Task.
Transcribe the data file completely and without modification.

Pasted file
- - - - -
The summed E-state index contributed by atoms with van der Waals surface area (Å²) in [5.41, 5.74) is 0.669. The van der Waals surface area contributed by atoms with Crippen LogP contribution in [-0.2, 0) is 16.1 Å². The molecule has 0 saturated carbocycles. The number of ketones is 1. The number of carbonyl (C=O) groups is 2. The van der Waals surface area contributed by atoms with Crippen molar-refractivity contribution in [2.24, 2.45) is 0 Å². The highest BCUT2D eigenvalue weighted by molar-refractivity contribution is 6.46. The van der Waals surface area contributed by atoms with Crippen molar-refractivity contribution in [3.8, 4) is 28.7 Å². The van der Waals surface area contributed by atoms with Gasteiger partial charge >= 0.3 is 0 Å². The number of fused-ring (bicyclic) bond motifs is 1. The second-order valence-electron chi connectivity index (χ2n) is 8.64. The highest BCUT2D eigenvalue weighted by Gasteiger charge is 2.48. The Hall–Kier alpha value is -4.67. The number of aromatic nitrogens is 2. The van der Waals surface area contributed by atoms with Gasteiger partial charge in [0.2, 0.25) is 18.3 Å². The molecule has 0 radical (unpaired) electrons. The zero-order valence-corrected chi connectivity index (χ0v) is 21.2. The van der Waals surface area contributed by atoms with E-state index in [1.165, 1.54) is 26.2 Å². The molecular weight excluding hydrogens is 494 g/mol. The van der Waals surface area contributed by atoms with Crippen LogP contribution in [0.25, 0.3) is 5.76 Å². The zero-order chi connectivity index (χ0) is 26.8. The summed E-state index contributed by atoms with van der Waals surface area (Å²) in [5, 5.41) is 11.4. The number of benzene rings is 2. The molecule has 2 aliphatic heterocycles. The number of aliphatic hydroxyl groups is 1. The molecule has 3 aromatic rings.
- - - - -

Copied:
The summed E-state index contributed by atoms with van der Waals surface area (Å²) in [5.41, 5.74) is 0.669. The van der Waals surface area contributed by atoms with Crippen LogP contribution in [-0.2, 0) is 16.1 Å². The molecule has 0 saturated carbocycles. The number of ketones is 1. The number of carbonyl (C=O) groups is 2. The van der Waals surface area contributed by atoms with Crippen molar-refractivity contribution in [2.24, 2.45) is 0 Å². The highest BCUT2D eigenvalue weighted by molar-refractivity contribution is 6.46. The van der Waals surface area contributed by atoms with Crippen molar-refractivity contribution in [3.8, 4) is 28.7 Å². The van der Waals surface area contributed by atoms with Gasteiger partial charge >= 0.3 is 0 Å². The number of fused-ring (bicyclic) bond motifs is 1. The second-order valence-electron chi connectivity index (χ2n) is 8.64. The highest BCUT2D eigenvalue weighted by Gasteiger charge is 2.48. The Hall–Kier alpha value is -4.67. The number of aromatic nitrogens is 2. The van der Waals surface area contributed by atoms with Gasteiger partial charge in [0.2, 0.25) is 18.3 Å². The molecule has 0 radical (unpaired) electrons. The zero-order valence-corrected chi connectivity index (χ0v) is 21.2. The van der Waals surface area contributed by atoms with E-state index in [1.165, 1.54) is 26.2 Å². The molecular weight excluding hydrogens is 494 g/mol. The van der Waals surface area contributed by atoms with Crippen LogP contribution in [0.25, 0.3) is 5.76 Å². The zero-order chi connectivity index (χ0) is 26.8. The summed E-state index contributed by atoms with van der Waals surface area (Å²) in [5, 5.41) is 11.4. The number of benzene rings is 2. The molecule has 2 aliphatic heterocycles. The number of aliphatic hydroxyl groups is 1. The molecule has 3 aromatic rings.